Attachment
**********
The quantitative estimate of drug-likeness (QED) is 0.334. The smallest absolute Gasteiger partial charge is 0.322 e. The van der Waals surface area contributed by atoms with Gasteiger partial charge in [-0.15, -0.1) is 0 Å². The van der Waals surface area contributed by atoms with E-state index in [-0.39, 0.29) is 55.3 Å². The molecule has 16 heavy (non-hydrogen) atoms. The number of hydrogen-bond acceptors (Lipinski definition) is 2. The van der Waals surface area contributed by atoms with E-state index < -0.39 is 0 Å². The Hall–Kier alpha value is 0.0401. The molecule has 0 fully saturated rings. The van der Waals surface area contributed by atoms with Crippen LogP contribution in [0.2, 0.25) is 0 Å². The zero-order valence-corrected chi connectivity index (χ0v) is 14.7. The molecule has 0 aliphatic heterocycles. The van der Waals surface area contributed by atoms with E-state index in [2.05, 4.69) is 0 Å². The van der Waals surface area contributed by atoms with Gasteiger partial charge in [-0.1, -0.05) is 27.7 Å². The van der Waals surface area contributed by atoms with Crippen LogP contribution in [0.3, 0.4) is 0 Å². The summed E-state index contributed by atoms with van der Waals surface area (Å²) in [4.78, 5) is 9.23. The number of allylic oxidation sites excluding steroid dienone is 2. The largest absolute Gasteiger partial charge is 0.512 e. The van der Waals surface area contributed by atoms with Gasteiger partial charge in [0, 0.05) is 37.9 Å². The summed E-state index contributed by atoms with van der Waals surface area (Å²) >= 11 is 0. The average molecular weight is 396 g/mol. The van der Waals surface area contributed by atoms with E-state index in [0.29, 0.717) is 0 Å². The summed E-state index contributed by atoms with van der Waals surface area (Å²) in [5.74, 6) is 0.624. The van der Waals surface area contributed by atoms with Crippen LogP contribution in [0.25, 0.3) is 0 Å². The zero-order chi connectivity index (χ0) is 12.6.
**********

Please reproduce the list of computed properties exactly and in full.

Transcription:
The quantitative estimate of drug-likeness (QED) is 0.334. The smallest absolute Gasteiger partial charge is 0.322 e. The van der Waals surface area contributed by atoms with Gasteiger partial charge in [-0.15, -0.1) is 0 Å². The van der Waals surface area contributed by atoms with E-state index in [-0.39, 0.29) is 55.3 Å². The molecule has 16 heavy (non-hydrogen) atoms. The number of hydrogen-bond acceptors (Lipinski definition) is 2. The van der Waals surface area contributed by atoms with E-state index < -0.39 is 0 Å². The Hall–Kier alpha value is 0.0401. The molecule has 0 fully saturated rings. The van der Waals surface area contributed by atoms with Crippen LogP contribution in [0.2, 0.25) is 0 Å². The zero-order valence-corrected chi connectivity index (χ0v) is 14.7. The molecule has 0 aliphatic heterocycles. The van der Waals surface area contributed by atoms with E-state index in [2.05, 4.69) is 0 Å². The van der Waals surface area contributed by atoms with Gasteiger partial charge in [-0.1, -0.05) is 27.7 Å². The van der Waals surface area contributed by atoms with Crippen LogP contribution in [0.3, 0.4) is 0 Å². The summed E-state index contributed by atoms with van der Waals surface area (Å²) in [4.78, 5) is 9.23. The number of allylic oxidation sites excluding steroid dienone is 2. The largest absolute Gasteiger partial charge is 0.512 e. The van der Waals surface area contributed by atoms with Gasteiger partial charge in [0, 0.05) is 37.9 Å². The summed E-state index contributed by atoms with van der Waals surface area (Å²) >= 11 is 0. The average molecular weight is 396 g/mol. The van der Waals surface area contributed by atoms with E-state index in [0.29, 0.717) is 0 Å². The summed E-state index contributed by atoms with van der Waals surface area (Å²) in [5.74, 6) is 0.624. The van der Waals surface area contributed by atoms with Crippen LogP contribution in [0.25, 0.3) is 0 Å². The zero-order chi connectivity index (χ0) is 12.6.